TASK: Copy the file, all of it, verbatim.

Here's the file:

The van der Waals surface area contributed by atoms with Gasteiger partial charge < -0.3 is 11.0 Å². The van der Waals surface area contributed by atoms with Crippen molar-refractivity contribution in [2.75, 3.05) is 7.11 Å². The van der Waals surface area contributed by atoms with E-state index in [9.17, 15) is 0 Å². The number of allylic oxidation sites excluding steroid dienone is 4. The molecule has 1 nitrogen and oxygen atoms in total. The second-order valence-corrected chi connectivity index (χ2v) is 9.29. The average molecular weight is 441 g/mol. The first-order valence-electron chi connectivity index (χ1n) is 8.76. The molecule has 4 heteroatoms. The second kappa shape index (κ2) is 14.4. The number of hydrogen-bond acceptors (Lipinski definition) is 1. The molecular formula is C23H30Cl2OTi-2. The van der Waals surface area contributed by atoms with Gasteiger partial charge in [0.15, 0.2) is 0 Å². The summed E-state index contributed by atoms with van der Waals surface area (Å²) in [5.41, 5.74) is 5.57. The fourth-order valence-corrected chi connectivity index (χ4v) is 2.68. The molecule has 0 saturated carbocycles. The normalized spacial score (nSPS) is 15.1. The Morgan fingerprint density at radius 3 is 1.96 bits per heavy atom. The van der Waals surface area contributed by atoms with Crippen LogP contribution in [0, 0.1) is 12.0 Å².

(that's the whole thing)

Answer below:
The van der Waals surface area contributed by atoms with Gasteiger partial charge < -0.3 is 11.0 Å². The van der Waals surface area contributed by atoms with Crippen molar-refractivity contribution in [2.75, 3.05) is 7.11 Å². The van der Waals surface area contributed by atoms with E-state index in [9.17, 15) is 0 Å². The number of allylic oxidation sites excluding steroid dienone is 4. The molecule has 1 nitrogen and oxygen atoms in total. The second-order valence-corrected chi connectivity index (χ2v) is 9.29. The average molecular weight is 441 g/mol. The first-order valence-electron chi connectivity index (χ1n) is 8.76. The molecule has 4 heteroatoms. The second kappa shape index (κ2) is 14.4. The number of hydrogen-bond acceptors (Lipinski definition) is 1. The molecular formula is C23H30Cl2OTi-2. The van der Waals surface area contributed by atoms with Gasteiger partial charge in [0.15, 0.2) is 0 Å². The summed E-state index contributed by atoms with van der Waals surface area (Å²) in [5.41, 5.74) is 5.57. The fourth-order valence-corrected chi connectivity index (χ4v) is 2.68. The molecule has 0 saturated carbocycles. The normalized spacial score (nSPS) is 15.1. The Morgan fingerprint density at radius 3 is 1.96 bits per heavy atom. The van der Waals surface area contributed by atoms with Crippen LogP contribution in [0, 0.1) is 12.0 Å².